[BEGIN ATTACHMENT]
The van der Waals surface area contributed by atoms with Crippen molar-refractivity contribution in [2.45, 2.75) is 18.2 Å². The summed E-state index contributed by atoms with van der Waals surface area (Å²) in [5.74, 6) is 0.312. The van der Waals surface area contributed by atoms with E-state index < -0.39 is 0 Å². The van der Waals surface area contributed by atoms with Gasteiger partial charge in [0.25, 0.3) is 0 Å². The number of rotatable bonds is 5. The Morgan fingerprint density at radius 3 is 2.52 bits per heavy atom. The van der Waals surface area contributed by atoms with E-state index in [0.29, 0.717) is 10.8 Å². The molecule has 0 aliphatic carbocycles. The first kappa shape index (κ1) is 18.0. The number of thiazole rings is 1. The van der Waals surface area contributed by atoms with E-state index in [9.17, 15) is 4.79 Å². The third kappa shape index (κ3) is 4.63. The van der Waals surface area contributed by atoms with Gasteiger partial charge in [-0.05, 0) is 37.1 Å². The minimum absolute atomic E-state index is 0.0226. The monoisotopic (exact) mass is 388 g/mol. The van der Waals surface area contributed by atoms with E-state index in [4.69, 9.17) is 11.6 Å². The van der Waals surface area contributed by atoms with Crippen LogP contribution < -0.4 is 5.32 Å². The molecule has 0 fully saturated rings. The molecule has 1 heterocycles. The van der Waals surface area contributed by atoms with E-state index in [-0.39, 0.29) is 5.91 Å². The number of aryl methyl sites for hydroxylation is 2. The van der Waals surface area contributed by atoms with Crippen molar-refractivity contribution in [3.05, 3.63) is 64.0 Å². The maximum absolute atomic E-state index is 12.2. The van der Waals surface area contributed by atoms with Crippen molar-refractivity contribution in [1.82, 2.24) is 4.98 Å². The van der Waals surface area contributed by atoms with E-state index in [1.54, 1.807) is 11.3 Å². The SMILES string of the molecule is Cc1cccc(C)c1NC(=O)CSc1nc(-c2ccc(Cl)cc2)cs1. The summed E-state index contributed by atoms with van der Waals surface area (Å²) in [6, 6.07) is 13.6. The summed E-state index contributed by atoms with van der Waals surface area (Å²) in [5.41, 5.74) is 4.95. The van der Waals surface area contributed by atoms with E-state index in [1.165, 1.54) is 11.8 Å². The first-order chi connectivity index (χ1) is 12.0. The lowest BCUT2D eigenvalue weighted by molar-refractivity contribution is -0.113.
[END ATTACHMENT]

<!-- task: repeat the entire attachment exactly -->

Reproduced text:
The van der Waals surface area contributed by atoms with Crippen molar-refractivity contribution in [2.45, 2.75) is 18.2 Å². The summed E-state index contributed by atoms with van der Waals surface area (Å²) in [5.74, 6) is 0.312. The van der Waals surface area contributed by atoms with E-state index < -0.39 is 0 Å². The van der Waals surface area contributed by atoms with Gasteiger partial charge in [0.25, 0.3) is 0 Å². The number of rotatable bonds is 5. The Morgan fingerprint density at radius 3 is 2.52 bits per heavy atom. The van der Waals surface area contributed by atoms with E-state index in [0.29, 0.717) is 10.8 Å². The molecule has 0 aliphatic carbocycles. The first kappa shape index (κ1) is 18.0. The number of thiazole rings is 1. The van der Waals surface area contributed by atoms with E-state index in [9.17, 15) is 4.79 Å². The third kappa shape index (κ3) is 4.63. The van der Waals surface area contributed by atoms with Gasteiger partial charge in [-0.05, 0) is 37.1 Å². The minimum absolute atomic E-state index is 0.0226. The monoisotopic (exact) mass is 388 g/mol. The van der Waals surface area contributed by atoms with E-state index in [4.69, 9.17) is 11.6 Å². The van der Waals surface area contributed by atoms with Crippen LogP contribution < -0.4 is 5.32 Å². The molecule has 0 fully saturated rings. The molecule has 1 heterocycles. The van der Waals surface area contributed by atoms with E-state index in [-0.39, 0.29) is 5.91 Å². The number of aryl methyl sites for hydroxylation is 2. The van der Waals surface area contributed by atoms with Crippen molar-refractivity contribution in [3.05, 3.63) is 64.0 Å². The maximum absolute atomic E-state index is 12.2. The van der Waals surface area contributed by atoms with Crippen molar-refractivity contribution in [1.82, 2.24) is 4.98 Å². The van der Waals surface area contributed by atoms with E-state index in [1.54, 1.807) is 11.3 Å². The SMILES string of the molecule is Cc1cccc(C)c1NC(=O)CSc1nc(-c2ccc(Cl)cc2)cs1. The summed E-state index contributed by atoms with van der Waals surface area (Å²) in [6, 6.07) is 13.6. The summed E-state index contributed by atoms with van der Waals surface area (Å²) in [5.41, 5.74) is 4.95. The van der Waals surface area contributed by atoms with E-state index in [1.165, 1.54) is 11.8 Å². The first-order chi connectivity index (χ1) is 12.0. The lowest BCUT2D eigenvalue weighted by molar-refractivity contribution is -0.113.